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Netscape Navigator 3.0 and Internet Explorer 3.0

The user-agent string provides a lot of information about a Web browser, including the browser name
and version. This is why Web site traffic evaluation software uses the user-agent string to determine how
many of your visitors are using a particular browser or operating system. The following table displays
some common browsers and their user-agent strings
User-Agent String
Internet Explorer 6.0
Mozilla/4.0 (compatible; MSIE 6.0; Windows NT 5.1)
(Windows XP)
Mozilla 1.5
Mozilla/5.0 (Windows; U; Windows NT 5.1; en-US; rv:1.5)
(Windows XP)
Firefox 0.92
Mozilla/5.0 (Windows; U; Windows NT 5.1; en-US; rv:1.7)
(Windows XP)
Gecko/20040707 Firefox/0.8
Opera 7.54
Opera/7.54 (Windows NT 5.1; U)
(Windows XP)
Safari 1.25
Mozilla/5.0 (Macintosh; U; PPC Mac OS X; en)
(MacOS X)
Apple-WebKit/124 (KHTML, like Gecko) Safari/125.1
Just a quick look at these user-agent strings reveals a lot about the browsers that are generating them.
Also, you may notice just how different each browser ’s user-agent string is. Opera’s user-agent string is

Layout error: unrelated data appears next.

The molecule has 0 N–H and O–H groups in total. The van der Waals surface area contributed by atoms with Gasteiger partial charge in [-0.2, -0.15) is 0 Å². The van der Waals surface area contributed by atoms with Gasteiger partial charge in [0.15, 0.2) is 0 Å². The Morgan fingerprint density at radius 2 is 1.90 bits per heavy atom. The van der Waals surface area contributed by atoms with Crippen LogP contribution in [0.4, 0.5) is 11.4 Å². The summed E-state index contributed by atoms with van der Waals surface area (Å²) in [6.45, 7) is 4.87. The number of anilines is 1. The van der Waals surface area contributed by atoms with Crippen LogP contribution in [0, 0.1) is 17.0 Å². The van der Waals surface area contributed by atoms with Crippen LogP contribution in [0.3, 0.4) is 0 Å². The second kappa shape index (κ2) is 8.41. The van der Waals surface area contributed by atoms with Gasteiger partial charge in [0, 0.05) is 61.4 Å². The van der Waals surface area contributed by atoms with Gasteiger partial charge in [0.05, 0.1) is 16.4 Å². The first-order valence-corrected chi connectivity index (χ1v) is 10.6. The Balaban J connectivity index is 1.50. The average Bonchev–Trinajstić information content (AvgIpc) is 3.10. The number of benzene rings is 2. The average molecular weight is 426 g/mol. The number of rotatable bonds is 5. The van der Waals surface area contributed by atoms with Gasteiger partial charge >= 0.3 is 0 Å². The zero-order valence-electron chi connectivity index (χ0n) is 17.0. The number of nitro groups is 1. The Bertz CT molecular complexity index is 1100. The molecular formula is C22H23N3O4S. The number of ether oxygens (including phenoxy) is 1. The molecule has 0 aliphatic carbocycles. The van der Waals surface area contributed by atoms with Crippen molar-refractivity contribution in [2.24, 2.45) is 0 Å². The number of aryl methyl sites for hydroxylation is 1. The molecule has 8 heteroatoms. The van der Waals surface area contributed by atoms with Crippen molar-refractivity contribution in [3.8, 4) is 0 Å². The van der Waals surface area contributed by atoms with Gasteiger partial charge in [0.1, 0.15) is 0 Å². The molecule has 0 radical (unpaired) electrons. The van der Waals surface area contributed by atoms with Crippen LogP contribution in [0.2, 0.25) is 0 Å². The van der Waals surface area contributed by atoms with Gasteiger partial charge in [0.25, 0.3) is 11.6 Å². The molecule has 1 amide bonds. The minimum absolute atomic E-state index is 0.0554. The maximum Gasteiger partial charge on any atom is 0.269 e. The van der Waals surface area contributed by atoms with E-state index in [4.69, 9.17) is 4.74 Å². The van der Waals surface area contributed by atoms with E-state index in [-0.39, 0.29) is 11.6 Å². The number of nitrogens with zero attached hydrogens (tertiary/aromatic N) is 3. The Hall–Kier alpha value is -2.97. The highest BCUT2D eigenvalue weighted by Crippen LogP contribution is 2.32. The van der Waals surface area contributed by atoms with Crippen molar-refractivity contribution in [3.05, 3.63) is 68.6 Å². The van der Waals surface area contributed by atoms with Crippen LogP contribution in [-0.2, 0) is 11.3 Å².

pretty short whereas Safari’s is extremely long. You may also notice that Internet Explorer ’s user-agent
string looks suspiciously like Mozilla’s, and Safari’s says
like Gecko
. The history of how user-agent
strings developed is a very revealing journey into how browsers have developed over the years.
A (Not So) Brief History
of the User-Agent String
Before you delve into user-agent detection, you should understand why the detection script looks for cer-
tain parts of a user-agent string. Understanding user-agent strings can be very difficult without under-
standing why and how they developed. This section takes a look into the evolution of user-agent strings
from early browser, such as Netscape Navigator 3.0, through modern-day browsers, such as Safari.
Netscape Navigator 3.0 and Internet Explorer 3.0
The browser that spearheaded the popularity of the Web was Netscape Navigator 3.0, which was
released around 1996. The code name of the Netscape engine was
, and the user-agent string had
a very simple format:
Security [
For example, Netscape Navigator 3.0 running on Windows 95 would have the following user-agent string:
Mozilla/3.0 (Win95; I)
Browser and Operating System Detection
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